Research and text by Brian Roote
In St Nicholas Churchyard, Godstone, is a CWGC headstone to George Carman. All is not what it seems, however, as the following story reveals. George Carman was born in 1881, in Reigate, to James Carman and Emily Sargent. His father was a native of East Grinstead but by 1901 they were living in Wonham Cottages in South Godstone. In 1910 George married Eliza Jane Hall in St Nicholas, Godstone, and moved to Old Surrey Cottages at Tylers Green. They had a son Edwin in 1910, a daughter Mabel in 1913 and a son Alfred in 1917.
George attested in Croydon on 6 November 1914 and it was revealed that he had served in the Boer War in The Royal Horse Artillery as a gunner, number 22295. He was wounded on 11 June 1900 and was entitled to Kings 2 plus clasp and Queens 6 clasps. He went to India on 17 July 1902 and was finally discharged in 1904 at the termination of his term.
He enlisted in Croydon on 6 February 1914 and was placed in The Royal Defence Corps, service number 3729. He was then medically examined on 6 November 1916 and was classed as ‘unfit for war service’ and was discharged. The wounds he suffered in the Boer War were probably the reason for his posting to the Royal Defence Corps. This unit was set up to cater for volunteers who were too old or unfit for front line service. They were used as guards at strategic points and for guarding Prisoners of War.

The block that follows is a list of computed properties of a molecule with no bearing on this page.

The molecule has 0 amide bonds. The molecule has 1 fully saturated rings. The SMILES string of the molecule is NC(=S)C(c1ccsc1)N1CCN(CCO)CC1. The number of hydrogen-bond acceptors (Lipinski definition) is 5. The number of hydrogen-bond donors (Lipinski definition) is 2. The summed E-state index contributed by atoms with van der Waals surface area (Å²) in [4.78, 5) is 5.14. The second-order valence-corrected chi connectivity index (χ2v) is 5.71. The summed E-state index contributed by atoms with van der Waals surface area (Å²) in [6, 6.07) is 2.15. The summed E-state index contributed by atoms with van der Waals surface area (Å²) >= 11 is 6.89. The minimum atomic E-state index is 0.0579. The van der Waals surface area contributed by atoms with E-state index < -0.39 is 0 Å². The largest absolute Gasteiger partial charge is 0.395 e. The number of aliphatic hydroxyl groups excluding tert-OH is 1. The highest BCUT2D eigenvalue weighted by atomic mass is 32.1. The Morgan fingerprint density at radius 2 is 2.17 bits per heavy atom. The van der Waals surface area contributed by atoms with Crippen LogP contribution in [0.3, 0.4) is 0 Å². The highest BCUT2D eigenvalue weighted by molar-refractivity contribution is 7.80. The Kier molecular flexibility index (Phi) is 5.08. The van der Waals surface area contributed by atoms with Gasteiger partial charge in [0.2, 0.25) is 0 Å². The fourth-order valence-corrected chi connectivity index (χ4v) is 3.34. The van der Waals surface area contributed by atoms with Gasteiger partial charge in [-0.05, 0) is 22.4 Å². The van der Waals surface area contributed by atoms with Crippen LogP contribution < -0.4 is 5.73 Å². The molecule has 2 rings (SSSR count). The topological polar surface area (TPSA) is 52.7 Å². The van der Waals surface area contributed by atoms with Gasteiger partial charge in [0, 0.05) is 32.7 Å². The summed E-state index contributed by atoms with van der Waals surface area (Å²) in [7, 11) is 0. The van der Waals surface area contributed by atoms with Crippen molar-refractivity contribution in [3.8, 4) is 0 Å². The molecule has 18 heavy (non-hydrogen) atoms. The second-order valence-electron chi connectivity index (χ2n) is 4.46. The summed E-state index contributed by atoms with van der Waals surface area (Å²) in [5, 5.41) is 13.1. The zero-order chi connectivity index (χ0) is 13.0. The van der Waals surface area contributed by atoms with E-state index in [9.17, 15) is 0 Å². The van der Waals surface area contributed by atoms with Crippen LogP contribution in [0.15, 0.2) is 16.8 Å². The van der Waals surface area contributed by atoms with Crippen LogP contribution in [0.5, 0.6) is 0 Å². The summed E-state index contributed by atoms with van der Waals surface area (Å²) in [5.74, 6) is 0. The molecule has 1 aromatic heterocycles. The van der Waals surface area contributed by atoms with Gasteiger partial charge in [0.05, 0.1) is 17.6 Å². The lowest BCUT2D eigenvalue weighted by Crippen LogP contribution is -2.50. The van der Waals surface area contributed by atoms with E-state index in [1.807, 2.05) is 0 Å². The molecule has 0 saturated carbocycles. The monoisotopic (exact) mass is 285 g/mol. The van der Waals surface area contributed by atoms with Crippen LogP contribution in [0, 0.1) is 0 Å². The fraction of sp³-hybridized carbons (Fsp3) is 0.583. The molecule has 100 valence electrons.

So George made his way home to be with his family. He died on 30 April 1917 and was buried in the churchyard and Eliza was granted a pension of £1.2s.11d weekly for her and the children.
In the early 1920s the job of finding and placing headstones on war graves was started. Families were contacted and offered a white CWGC headstone. A short message could be engraved. In the case of many servicemen who had died in this country they were remembered on family plots but it is not unusual to see a CWGC headstone also on these graves. When the authorities looked at George Carman they could not find a record of his death. Fortunately Eliza had remained in Tylers Cottages as it seems she was contacted in November 1923 and confirmed when George had died. So George lays quietly in the churchyard with the white headstone to remember him – an almost forgotten soldier of The Great War.
Sources: 1911 Census; The National Archives